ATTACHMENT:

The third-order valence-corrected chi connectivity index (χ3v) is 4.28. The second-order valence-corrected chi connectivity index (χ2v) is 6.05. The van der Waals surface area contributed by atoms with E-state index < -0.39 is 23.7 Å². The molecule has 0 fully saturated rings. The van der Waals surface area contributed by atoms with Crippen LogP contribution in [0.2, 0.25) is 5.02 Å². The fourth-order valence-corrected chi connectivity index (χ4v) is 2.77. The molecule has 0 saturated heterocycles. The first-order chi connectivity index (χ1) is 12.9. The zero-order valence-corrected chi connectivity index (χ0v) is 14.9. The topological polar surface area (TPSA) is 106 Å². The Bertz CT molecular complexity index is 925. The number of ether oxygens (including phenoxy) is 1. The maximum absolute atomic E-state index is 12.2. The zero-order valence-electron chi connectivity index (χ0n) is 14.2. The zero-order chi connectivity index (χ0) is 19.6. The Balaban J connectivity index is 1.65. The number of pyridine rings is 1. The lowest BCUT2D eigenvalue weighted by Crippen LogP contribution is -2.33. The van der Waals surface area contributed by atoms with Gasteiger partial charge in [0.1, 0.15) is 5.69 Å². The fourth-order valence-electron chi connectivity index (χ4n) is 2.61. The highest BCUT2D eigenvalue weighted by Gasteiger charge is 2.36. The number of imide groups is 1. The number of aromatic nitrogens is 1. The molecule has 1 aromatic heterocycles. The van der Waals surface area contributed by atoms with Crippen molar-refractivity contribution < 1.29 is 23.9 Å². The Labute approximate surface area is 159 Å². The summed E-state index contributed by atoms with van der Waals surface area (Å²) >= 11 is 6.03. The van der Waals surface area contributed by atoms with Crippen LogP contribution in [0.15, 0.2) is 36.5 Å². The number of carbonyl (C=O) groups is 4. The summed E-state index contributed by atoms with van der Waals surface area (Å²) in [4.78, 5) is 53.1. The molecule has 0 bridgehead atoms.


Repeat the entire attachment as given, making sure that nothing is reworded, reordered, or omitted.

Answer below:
The third-order valence-corrected chi connectivity index (χ3v) is 4.28. The second-order valence-corrected chi connectivity index (χ2v) is 6.05. The van der Waals surface area contributed by atoms with E-state index < -0.39 is 23.7 Å². The molecule has 0 fully saturated rings. The van der Waals surface area contributed by atoms with Crippen LogP contribution in [0.2, 0.25) is 5.02 Å². The fourth-order valence-corrected chi connectivity index (χ4v) is 2.77. The molecule has 0 saturated heterocycles. The first-order chi connectivity index (χ1) is 12.9. The zero-order valence-corrected chi connectivity index (χ0v) is 14.9. The topological polar surface area (TPSA) is 106 Å². The Bertz CT molecular complexity index is 925. The number of ether oxygens (including phenoxy) is 1. The maximum absolute atomic E-state index is 12.2. The zero-order valence-electron chi connectivity index (χ0n) is 14.2. The zero-order chi connectivity index (χ0) is 19.6. The Balaban J connectivity index is 1.65. The number of pyridine rings is 1. The lowest BCUT2D eigenvalue weighted by Crippen LogP contribution is -2.33. The van der Waals surface area contributed by atoms with Gasteiger partial charge in [0.1, 0.15) is 5.69 Å². The fourth-order valence-electron chi connectivity index (χ4n) is 2.61. The highest BCUT2D eigenvalue weighted by Gasteiger charge is 2.36. The number of imide groups is 1. The number of aromatic nitrogens is 1. The molecule has 1 aromatic heterocycles. The van der Waals surface area contributed by atoms with Crippen molar-refractivity contribution < 1.29 is 23.9 Å². The Labute approximate surface area is 159 Å². The summed E-state index contributed by atoms with van der Waals surface area (Å²) >= 11 is 6.03. The van der Waals surface area contributed by atoms with Crippen LogP contribution in [0.15, 0.2) is 36.5 Å². The number of carbonyl (C=O) groups is 4. The summed E-state index contributed by atoms with van der Waals surface area (Å²) in [4.78, 5) is 53.1. The molecule has 0 bridgehead atoms.